Just think how long projects must have taken in the days before the power saw! These days, there are more flavors of power saw than there are ice creams at the local Baskin Robbins. But how are you to know which one is best for your application?

While we can't go over every last variation of the power saw in this quick article, we can help you understand the advantages and disadvantages of the most popular ones. Let's take a look at the saws you'll get the most out of and when to use them.

Crosscutting and Cutting to Length: Circular Saw

The saw you're most likely to find in any DIYer's collection is the circular saw. This popular disc-shaped cutting tool is ideal for slicing across large boards or ripping lumber to length. Many popular circular saws include guides that make it easy to trace a line you've laid down on your lumber.

Another feature offered by these saws is the ability to change blades. You might use a specific blade for cutting against the grain or even cutting masonry and concrete .

Cutting to Width: Table Saw

The table saw is the big brother to the small-but-effective circular saw. When cutting with, rather than against, the grain, or when cutting wide pieces of wood down to width, this is your go-to tool.

The large platform of a table saw allows you to lay big pieces of wood down to be run over the circular blade. Some saws may have adjustable guides and markings to indicate the angle at which you are cutting, and many will allow you to adjust the depth of the cut by moving the blade up and down. Because you get your hand close to the blade with these, many have high-tech safety features .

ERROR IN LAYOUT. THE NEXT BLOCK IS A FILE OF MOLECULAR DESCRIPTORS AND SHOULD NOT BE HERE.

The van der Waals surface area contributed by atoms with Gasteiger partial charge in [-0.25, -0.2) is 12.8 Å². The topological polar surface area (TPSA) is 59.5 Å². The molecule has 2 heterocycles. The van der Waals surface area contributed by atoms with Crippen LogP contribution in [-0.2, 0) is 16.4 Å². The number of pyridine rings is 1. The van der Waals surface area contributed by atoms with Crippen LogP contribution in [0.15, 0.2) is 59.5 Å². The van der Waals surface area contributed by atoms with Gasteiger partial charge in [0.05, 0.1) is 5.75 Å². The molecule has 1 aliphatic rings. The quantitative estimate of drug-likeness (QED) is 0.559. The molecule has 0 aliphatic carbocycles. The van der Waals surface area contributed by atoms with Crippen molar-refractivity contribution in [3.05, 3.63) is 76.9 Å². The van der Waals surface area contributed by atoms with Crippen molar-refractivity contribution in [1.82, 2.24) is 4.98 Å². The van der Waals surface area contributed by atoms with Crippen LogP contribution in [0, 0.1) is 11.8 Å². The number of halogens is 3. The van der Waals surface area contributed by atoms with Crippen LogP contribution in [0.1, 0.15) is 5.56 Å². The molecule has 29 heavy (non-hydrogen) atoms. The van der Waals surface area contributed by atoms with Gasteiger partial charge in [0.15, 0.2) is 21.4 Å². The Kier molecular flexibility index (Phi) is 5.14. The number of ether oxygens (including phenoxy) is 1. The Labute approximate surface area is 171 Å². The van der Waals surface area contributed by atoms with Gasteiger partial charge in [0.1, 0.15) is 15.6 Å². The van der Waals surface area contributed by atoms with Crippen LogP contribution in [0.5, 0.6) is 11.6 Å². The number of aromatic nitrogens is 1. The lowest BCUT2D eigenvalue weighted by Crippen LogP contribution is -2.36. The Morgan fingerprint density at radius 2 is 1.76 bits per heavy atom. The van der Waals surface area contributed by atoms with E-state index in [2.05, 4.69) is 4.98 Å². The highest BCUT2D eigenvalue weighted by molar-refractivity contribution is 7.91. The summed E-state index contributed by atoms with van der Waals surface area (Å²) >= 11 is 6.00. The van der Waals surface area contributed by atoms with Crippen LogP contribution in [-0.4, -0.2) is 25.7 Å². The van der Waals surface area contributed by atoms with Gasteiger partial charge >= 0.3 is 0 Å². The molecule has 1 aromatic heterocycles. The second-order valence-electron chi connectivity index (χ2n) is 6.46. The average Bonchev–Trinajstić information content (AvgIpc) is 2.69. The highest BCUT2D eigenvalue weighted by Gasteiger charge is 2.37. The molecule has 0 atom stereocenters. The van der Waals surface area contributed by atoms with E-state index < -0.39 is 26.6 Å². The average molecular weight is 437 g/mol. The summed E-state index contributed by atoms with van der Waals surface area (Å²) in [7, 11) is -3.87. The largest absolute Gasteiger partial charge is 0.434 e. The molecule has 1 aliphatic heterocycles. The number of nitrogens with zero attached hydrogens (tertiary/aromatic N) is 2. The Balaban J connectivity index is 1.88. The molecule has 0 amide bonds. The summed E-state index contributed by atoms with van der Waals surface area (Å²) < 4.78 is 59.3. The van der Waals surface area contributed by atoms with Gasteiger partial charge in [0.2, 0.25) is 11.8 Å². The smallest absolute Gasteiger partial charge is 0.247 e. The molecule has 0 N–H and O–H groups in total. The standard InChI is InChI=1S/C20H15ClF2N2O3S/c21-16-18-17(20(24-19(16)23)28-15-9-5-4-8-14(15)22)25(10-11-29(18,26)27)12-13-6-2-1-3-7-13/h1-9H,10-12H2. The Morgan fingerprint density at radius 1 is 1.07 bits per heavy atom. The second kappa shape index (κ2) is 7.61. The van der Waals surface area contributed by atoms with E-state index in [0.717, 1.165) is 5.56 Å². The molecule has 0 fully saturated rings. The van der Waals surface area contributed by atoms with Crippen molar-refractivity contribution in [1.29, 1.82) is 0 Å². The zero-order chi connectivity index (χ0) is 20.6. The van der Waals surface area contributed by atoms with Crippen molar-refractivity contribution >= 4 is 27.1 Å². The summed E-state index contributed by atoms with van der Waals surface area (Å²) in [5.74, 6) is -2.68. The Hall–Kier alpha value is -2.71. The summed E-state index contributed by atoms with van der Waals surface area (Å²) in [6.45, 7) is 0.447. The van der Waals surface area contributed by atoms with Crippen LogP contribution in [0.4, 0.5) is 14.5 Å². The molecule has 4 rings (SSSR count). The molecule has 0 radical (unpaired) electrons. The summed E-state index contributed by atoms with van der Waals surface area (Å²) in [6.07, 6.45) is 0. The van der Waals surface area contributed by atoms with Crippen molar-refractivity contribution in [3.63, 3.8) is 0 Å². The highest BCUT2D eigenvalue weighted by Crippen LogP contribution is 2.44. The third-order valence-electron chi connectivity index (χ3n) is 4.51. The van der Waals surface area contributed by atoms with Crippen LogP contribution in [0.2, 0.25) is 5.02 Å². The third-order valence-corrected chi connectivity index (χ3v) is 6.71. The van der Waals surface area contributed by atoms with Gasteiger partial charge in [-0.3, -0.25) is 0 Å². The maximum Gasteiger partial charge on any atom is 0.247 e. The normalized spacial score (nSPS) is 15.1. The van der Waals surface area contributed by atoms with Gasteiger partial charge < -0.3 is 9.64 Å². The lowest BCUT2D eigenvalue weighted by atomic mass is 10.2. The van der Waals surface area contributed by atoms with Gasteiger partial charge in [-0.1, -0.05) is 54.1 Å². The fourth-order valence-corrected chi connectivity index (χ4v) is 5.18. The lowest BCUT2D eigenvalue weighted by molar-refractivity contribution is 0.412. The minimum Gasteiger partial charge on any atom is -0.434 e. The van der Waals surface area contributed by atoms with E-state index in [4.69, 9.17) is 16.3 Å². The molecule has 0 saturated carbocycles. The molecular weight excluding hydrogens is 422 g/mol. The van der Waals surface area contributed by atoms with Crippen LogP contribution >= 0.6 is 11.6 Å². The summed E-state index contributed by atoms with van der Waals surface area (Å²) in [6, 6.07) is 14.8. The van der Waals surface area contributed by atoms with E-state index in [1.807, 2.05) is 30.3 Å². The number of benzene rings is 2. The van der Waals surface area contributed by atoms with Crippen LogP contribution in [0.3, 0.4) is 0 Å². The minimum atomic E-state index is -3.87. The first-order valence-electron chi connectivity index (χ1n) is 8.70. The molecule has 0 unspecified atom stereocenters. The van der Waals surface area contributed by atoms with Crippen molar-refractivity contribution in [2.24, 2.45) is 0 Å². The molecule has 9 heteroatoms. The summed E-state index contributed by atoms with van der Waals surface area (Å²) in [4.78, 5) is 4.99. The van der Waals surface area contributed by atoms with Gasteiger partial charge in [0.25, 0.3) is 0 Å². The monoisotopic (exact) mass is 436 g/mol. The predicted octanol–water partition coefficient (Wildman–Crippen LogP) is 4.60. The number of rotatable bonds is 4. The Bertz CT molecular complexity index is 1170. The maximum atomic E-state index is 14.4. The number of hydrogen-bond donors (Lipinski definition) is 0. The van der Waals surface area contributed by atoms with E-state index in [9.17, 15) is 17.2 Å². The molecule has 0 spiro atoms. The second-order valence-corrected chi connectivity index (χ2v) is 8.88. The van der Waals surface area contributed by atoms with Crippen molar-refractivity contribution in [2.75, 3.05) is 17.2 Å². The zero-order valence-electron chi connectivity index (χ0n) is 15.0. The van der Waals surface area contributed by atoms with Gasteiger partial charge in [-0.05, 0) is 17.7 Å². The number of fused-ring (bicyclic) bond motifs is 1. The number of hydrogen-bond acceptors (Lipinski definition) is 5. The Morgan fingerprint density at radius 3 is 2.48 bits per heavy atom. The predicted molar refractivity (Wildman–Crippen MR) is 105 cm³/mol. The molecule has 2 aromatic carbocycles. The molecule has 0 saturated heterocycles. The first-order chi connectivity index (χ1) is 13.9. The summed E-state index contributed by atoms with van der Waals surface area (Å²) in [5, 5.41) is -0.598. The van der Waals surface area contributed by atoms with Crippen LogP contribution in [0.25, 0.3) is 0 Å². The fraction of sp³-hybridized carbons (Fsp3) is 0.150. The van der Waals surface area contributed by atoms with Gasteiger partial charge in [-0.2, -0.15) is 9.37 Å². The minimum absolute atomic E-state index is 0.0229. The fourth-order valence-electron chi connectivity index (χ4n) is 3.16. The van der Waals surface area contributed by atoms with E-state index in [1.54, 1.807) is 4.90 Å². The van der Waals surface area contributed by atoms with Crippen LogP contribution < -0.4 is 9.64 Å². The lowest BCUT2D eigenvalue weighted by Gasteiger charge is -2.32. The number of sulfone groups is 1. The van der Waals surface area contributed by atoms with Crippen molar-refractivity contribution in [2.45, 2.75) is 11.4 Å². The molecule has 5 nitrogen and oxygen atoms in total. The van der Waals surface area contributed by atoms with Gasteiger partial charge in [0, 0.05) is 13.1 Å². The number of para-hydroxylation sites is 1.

Angle Cuts: Mitre Saw

A miter saw is one of the coolest-looking saws around because of its hinged blade. It features a large, round blade like a circular saw but is designed to move through a large arc at an angle defined using adjustments on the saw's base. The piece of wood you want to cut is placed between the blade and base, and then you lower down the running saw like a butcher carving off a slab of meat. It's another must-have for the weekend carpenter.

Custom Work: Jigsaw and Reciprocating Saw

The jack-of-all-trades of the saw world, these two feature smaller blades and can be used for work in small spaces or forming custom shapes. What they gain in maneuverability they give up in precision , however, so make sure you have a good idea of what you're trying to cut before you pull these out.

Jigsaws feature a base that allows you to guide it along a track, which is good for detail work and edging. The reciprocating saw, which you might recognize by the well-known Sawzall brand, is great for demolition , as it can be used in open quarters and moved freely.

Ready to Get to Work?

If you don't currently own a single power saw today, adding these five to your collection is a great way to feel confident you can handle just about any DIY job. Of course, that's a big investment! So if you're looking to invest specifically in what you'll use tomorrow, we hope this guide points you to the proper tool. Is there a specific saw you think should be on this list? Let us know in the comments section.

Scott Huntington is a writer from central Pennsylvania. He enjoys working on his home and garden with his wife and 2 kids. Follow him on Twitter  @SMHuntington